By Miriam Raftery
November 21, 2013 (Washington D.C.) The U.S. Department of Homeland Security (DHS) has issued a memo aimed at halting the automatic deportation of “spouses, children and parents of active-duty military members, reservists who may be called up as part of the 'Ready Force.'" Family members of U.S. troops can now apply for parole, allowing them to stay in the U.S. while Congress continues delaying action on comprehensive immigration reform.
DHS argued that the constant threat of deportation put an unnecessary "stress and anxiety" on those who signed up to serve their country through military service. The memo said parole would be granted on a case-by-case basis. The family members would be vetted for such things as criminal convictions before being allowed to remain.
“Generally, parole in place is to be granted only sparingly. The fact that the individual is a spouse, child, or parent of an active duty member of the U.S. Armed Forces, an individual in the Selected Reserve of the Ready Reserve, however, ordinarily weighs heavily in favor of parole in place,” the memo states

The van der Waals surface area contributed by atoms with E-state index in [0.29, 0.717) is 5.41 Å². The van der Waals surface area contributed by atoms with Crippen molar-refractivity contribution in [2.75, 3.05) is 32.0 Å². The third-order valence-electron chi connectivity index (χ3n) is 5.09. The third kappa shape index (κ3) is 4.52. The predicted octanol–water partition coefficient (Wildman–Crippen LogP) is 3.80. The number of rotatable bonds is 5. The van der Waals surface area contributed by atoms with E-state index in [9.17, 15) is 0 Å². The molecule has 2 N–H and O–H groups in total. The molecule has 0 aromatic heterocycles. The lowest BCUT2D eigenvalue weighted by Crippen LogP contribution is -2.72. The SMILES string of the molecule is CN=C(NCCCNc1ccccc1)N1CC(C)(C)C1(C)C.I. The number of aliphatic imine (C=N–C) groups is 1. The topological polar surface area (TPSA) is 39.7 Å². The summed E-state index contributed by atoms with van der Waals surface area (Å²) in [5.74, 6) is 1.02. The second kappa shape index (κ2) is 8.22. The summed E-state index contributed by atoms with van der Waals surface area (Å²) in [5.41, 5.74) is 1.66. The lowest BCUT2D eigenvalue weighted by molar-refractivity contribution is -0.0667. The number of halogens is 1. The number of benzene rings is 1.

The League of United Latin American Citizens and veterans groups have waged a postcard campaign focused on families of military and veterans, asking members of Congress to “honor those who fought for our country by helping those who they fight for.”
Brent Wilkes, executive director of the League of United Latin American Citizens, praised the action but said the ultimate solution is for Congress to enact immigration reforms.
“We salute the White House and the department, but we recognize this is not a permanent solution,” Wilkes said. But he added that protections to prevent family members of U.S. military personnel from deportation are merely temporary solutions. “The next president could do away with the policy,” he concluded.